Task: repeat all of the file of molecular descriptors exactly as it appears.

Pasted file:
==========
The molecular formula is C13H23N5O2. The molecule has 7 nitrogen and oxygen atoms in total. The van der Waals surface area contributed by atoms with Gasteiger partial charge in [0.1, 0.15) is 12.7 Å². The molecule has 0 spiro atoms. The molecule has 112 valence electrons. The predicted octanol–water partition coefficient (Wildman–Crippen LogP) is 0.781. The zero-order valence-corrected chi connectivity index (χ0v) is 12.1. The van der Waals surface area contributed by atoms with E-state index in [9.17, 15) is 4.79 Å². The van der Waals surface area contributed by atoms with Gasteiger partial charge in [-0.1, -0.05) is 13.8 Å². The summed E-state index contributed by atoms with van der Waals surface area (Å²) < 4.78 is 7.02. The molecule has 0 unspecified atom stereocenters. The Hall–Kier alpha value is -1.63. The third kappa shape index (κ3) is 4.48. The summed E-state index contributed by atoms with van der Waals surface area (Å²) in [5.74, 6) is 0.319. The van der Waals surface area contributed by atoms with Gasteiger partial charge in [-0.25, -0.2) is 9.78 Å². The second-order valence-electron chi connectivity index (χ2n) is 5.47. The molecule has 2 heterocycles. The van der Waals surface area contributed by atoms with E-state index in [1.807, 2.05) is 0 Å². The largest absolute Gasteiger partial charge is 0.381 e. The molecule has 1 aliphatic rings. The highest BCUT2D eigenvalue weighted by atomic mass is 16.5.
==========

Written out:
The molecular formula is C13H23N5O2. The molecule has 7 nitrogen and oxygen atoms in total. The van der Waals surface area contributed by atoms with Gasteiger partial charge in [0.1, 0.15) is 12.7 Å². The molecule has 0 spiro atoms. The molecule has 112 valence electrons. The predicted octanol–water partition coefficient (Wildman–Crippen LogP) is 0.781. The zero-order valence-corrected chi connectivity index (χ0v) is 12.1. The van der Waals surface area contributed by atoms with E-state index in [9.17, 15) is 4.79 Å². The van der Waals surface area contributed by atoms with Gasteiger partial charge in [-0.1, -0.05) is 13.8 Å². The summed E-state index contributed by atoms with van der Waals surface area (Å²) < 4.78 is 7.02. The molecule has 0 unspecified atom stereocenters. The Hall–Kier alpha value is -1.63. The third kappa shape index (κ3) is 4.48. The summed E-state index contributed by atoms with van der Waals surface area (Å²) in [5.74, 6) is 0.319. The van der Waals surface area contributed by atoms with Gasteiger partial charge in [-0.25, -0.2) is 9.78 Å². The second-order valence-electron chi connectivity index (χ2n) is 5.47. The molecule has 2 heterocycles. The van der Waals surface area contributed by atoms with E-state index in [1.807, 2.05) is 0 Å². The largest absolute Gasteiger partial charge is 0.381 e. The molecule has 1 aliphatic rings. The highest BCUT2D eigenvalue weighted by atomic mass is 16.5.